Jimmy Savile "would gratify himself sexually on BBC premises whenever the opportunity arose" and corporation staff missed numerous opportunities to stop him, a report released on Thursday has found.
Dame Janet Smith's long-awaited report showed that there was a culture of "reverence and fear" in the BBC as staff knew of the staff knew of complaints against the DJ but were too scared to report them to senior management.
When a junior female employee at Television Centre complained to her supervisor that she had been sexually assaulted by Savile, she was told "keep your mouth shut, he is a VIP", the report found.
Dame Janet said girls who dared to complain about being sexually assaulted were regarded as "a nuisance" and their claims not properly dealt with.
Dame Janet said the report makes "sorry reading" for the BBC.
Rona Fairhead, chair of BBC Trust, said that she was "saddened and appalled" by the information revealed in the report (read the full statement below).
Lord Hall, director general of the BBC, apologised today to the victims of Savile and Stuart Hall, saying: "The BBC failed you when it should have protected you. I'm deeply sorry for the hurt caused to each and every one of you."
BBC staff missed a string of opportunities dating back to the late 1960s to stop Savile, who died in October 2011 aged 84 never having been brought to justice for his crimes and is now believed to be one of Britain's most prolific sex offenders.
Dame Janet found that a number of BBC staff were aware of Savile's offending, but she cleared the broadcaster as a corporate body of knowing about it.
Her report states: "In summary, my conclusion is that certain junior and middle-ranking individuals were aware of Savile's inappropriate sexual conduct in connection with his work for the BBC.
"However, I have found no evidence that the BBC, as a corporate body, was aware of Savile's inappropriate sexual conduct in connection with his work for the BBC."
Blackburn, 73, said "all relationships" he had with the BBC were "terminated with immediate effect" this week because his evidence to Dame Janet's review concerning an investigation in 1971 contradicted the BBC's own version of events.
He has pledged to take legal action against the corporation which he claims is making him a "scapegoat" for the "cover-up" of abuse.
Dame Janet's review looks at the culture and practices at the corporation during the years that Savile and fellow shamed broadcaster Stuart Hall, who has been in prison for sex attacks on under-age girls, worked there.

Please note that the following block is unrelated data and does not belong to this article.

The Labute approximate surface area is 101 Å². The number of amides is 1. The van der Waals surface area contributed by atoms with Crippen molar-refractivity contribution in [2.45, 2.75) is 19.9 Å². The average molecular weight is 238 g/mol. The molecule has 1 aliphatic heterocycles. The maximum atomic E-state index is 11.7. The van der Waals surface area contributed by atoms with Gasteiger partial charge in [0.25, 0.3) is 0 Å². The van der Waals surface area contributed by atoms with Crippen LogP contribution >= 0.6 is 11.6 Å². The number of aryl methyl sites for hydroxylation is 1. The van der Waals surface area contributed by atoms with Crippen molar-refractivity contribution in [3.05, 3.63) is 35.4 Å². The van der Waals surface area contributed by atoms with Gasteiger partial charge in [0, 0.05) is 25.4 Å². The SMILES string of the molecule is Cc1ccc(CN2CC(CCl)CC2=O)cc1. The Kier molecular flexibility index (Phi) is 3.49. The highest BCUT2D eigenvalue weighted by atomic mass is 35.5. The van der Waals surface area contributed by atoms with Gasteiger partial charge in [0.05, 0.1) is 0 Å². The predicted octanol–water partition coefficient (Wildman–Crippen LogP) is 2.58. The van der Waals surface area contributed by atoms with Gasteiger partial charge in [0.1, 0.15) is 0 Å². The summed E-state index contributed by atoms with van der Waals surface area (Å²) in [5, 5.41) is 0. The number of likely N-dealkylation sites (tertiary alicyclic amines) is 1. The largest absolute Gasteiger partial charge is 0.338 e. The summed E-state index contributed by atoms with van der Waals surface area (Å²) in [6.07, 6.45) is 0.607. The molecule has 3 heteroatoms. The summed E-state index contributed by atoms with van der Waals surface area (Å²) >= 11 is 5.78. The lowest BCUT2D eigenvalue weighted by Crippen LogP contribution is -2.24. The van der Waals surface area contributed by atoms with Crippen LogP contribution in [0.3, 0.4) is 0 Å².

Savile raped and sexually assaulted 72 people, male and female, in connection with his work at the BBC dating back to 1959, while 21 people fell victim to Hall, 86, whose offending dates back to the 1960s, a report by Dame Linda Dobbs found.
Dame Janet said "Savile and Hall make very sorry reading for the BBC" and that the pair used their fame and charisma to prey on their mainly young victims.
Her report states: "Savile would gratify himself sexually on BBC premises whenever the opportunity arose and I heard of incidents which took place in virtually every one of the BBC premises at which he worked."
This included the BBC Theatre at Shepherd's Bush where Jim'll Fix It and Clunk Click were filmed, Television Centre where Top Of The Pops was filmed, and Broadcasting House.
Eight complaints about Savile's behaviour were made to BBC staff as early as the late 1960s, but each time they were brushed off or not escalated up the chain of command.
In late 1989 or early 1990 Savile stuck his hand up a female junior employee's skirt at Television Centre. The woman, referred to as C51, complained to her boss but was told "keep your mouth shut, he is a VIP".
More than a decade earlier, in November 1976, Savile was in front of the rolling cameras presenting Top Of The Pops when he put his hand under the bottom of a member of the audience next to him.
She leapt into the air and later complained to a BBC employee, but her accusation was shrugged off and she was told it was "just Jimmy Savile mucking about".
In the mid-1970s Ian Hampton, bass player with the pop group Sparks, also tried to raise the alarm. He had heard rumours that Savile had sex with under-age girls and spotted him leaving the Top Of The Pops studio with a young girl.
The guitarist alerted a BBC presenter, but was simply told not to be silly, while on another occasion he spoke to producer Robin Nash, but was told not to be ridiculous.
Dame Janet said there was a culture of not reporting complaints at the BBC from the 1970s right the way through to the 1990s, and a fear of saying anything that might "rock the boat".
She warned there was a particular fear of whistleblowing at the corporation and "I was told that an atmosphere of fear still exists today in the BBC".
She added: "As I have said, there was a culture of not complaining about anything. The culture of not complaining about a member of the Talent was even stronger.
"Members of the Talent, such as Savile, were to a real degree protected from complaint.